1964-65

  • Francisco R. García (b. 1924, Victoria de las Tunas – d. 1999): A critic and art historian, García was the author of Latin American Painters in New York, Maternity in Pre Columbian Art, José Martí y las artes plásticas and José Martí y la pintura española, among other works.  García founded Les Petites Galleries and the Galería Cubana de Pintura y Escultura in Havana, and later directed the Sardio Gallery in Caracas and the Cisneros Gallery in New York City. He also directed and edited the magazines Decoración Interior and Artes in Havana, and from 1976 until his death, the newspaper Noticias de Arte, in New York. He was a member of the Círculo de Escritores y Poetas Iberoamericanos. García wrote under the pen name Florencio García Cisneros. (Cintas for literature, 1964-65)

  • Antonino Hernández Lizaso (b. 1931, Havana): After receiving a law degree from the University of Havana, Hernández Lizaso studied music composition with Julián Orbón and went on to the Manhattan School of Music, where he received a Master’s degree in conducting. He is the winner of composition grants from the National Endowment for the Arts, the Organization of American States and the Florida Arts Council. He is the author of seven symphonic works, an opera and 24 chamber pieces. Hernández Lizaso has conducted the Miami Symphony Orchestra, the Manhattan School of Music Orchestra and the University of Miami Symphony. (Cintas for music, 1964-65, 1966-67)

  • Rolando López Dirube (b. 1928, Havana-d. 1997, Puerto Rico) A sculptor, painter and engraver, Dirube left Cuba in 1960 and, after traveling throughout the United States, Europe and parts of Latin America, settled in Puerto Rico. He taught painting and design at the University of Puerto Rico and the Universidad Interamericana in San Juan and was founder and professor of the Escuela Taller de Artes Plásticas y Galería at La Romana in the Dominican Republic. Dirube studied at the Havana School of Architecture, the Art Students League of New York, and the Art Workshop at the Brooklyn Museum Art School. He participated in many solo and group shows in the United States, Latin America and Europe, including the Outside Cuba exhibition, and won the Iberia Airlines award for wood engraving and the I Bienal Hispanoamericana de Arte in Madrid. His works are in several major collections, including the Metropolitan Museum of Art in New York, the Museo de Arte de Ponce in Puerto Rico, the Museo de Arte Contemporáneo in Caracas, the Miami-Dade Public Library, the Philadelphia Museum and the Victoria and Albert Museum in London. (Cintas in art, 1964-65, 1965-66)

  • Julian Orbón (b. 1926, Asturias-d. 1991, Miami Beach): Born in Spain, Orbón began traveling to Cuba with his family in 1932 and settled there permanently in 1940.  His first piano teacher was his father, Benjamín Orbón, but he also studied under Aaron Copland, who once called him “the most gifted composer of his generation.”  In 1942, he became one of the founders of El Grupo de Renovación Musical, which worked to gain international recognition for Latin American symphonic music. Orbón eventually took over his father’s studio in Havana, and also wrote music reviews for the newspaper Alerta. He left Cuba for the United States in 1963. Orbon’s compositions include pieces for orchestras, chamber music, choral works and music for piano and voice. He was the winner of the Juan Landaeta Award for his Three Symphonic Versions in the first Latin American Music Festival in Caracas. He is the author of La Esencia de los estilos, published by Colibrí. (Cintas for music, 1963-64, 1964-65)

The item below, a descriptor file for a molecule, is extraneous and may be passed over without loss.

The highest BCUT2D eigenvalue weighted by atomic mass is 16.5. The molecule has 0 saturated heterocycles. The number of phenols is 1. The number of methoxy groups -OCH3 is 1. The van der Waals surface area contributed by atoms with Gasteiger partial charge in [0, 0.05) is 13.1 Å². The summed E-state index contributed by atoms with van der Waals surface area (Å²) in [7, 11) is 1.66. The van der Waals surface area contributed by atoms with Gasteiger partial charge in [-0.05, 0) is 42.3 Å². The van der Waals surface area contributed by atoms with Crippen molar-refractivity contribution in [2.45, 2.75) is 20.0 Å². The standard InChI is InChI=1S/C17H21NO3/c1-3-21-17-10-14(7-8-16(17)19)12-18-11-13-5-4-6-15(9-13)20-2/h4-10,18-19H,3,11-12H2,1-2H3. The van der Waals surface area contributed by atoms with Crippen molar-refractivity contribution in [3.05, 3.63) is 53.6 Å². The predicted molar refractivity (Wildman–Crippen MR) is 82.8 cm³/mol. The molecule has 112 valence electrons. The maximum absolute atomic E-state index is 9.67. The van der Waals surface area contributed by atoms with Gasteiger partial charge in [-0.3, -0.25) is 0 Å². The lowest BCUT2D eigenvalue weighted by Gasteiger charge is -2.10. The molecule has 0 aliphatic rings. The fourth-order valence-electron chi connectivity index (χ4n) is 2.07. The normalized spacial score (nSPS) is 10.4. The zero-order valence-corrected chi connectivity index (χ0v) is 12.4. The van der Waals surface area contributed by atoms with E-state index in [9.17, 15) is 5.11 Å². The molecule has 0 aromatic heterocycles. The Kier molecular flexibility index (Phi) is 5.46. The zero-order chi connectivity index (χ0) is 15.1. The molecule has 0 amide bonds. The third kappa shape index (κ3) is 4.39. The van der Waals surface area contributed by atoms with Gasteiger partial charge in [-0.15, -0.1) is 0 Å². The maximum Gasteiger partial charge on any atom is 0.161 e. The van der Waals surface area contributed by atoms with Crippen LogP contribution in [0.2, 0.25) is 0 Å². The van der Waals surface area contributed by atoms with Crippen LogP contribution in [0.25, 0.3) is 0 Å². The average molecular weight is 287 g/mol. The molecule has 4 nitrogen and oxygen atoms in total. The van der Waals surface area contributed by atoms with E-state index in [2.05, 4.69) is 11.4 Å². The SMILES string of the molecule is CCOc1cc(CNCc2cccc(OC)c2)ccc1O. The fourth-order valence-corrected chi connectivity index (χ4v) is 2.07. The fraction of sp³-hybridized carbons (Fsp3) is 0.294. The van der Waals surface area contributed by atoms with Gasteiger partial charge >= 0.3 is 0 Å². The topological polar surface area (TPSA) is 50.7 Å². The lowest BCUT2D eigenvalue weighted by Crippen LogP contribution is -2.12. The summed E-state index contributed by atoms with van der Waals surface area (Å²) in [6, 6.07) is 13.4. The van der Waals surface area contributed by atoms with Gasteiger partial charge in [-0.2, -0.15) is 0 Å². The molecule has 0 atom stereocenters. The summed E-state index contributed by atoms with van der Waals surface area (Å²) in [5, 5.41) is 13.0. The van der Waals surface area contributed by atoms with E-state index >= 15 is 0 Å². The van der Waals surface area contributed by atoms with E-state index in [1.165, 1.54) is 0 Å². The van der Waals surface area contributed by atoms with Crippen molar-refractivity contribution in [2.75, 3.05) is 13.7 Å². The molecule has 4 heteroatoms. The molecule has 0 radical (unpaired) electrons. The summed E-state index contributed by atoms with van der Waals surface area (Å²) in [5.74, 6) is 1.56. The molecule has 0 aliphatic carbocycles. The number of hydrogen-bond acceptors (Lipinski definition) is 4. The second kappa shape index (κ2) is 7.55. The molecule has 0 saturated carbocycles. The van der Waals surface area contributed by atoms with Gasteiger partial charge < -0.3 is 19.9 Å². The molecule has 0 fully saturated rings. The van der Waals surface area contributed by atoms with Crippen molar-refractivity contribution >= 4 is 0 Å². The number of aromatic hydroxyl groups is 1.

• Daniel Serra Badué (b. 1914, Santiago de Cuba - d. 1996, New York): Considered by many the godfather of Cuban art in exile, Serra Badué was one of the first winners of a Cintas fellowship and an early member of the board of the Cintas Foundation. A surrealist painter and graphic artist, he is one of the artists featured in Artists in Exile, a series of four television documentaries directed by Ray Blanco in 1994. He once wrote that his art was always connected to his homeland. “There's a relationship between me, as an artist, and the land where I was born,” he wrote. “I don't feel like a foreigner in any place, because I continue to create my own vision of the world.” His work was included in the Outside Cuba exhibition, and it is in the permanent collection of the Miami-Dade Public Library. Serra Badué studied at art schools in Santiago de Cuba, Barcelona and New York, at the Art Students League, the National Academy of Design and Columbia University. He was the first Cuban-American winner of a Guggenheim fellowship. (Cintas for art, 1963-64, 1964-65)

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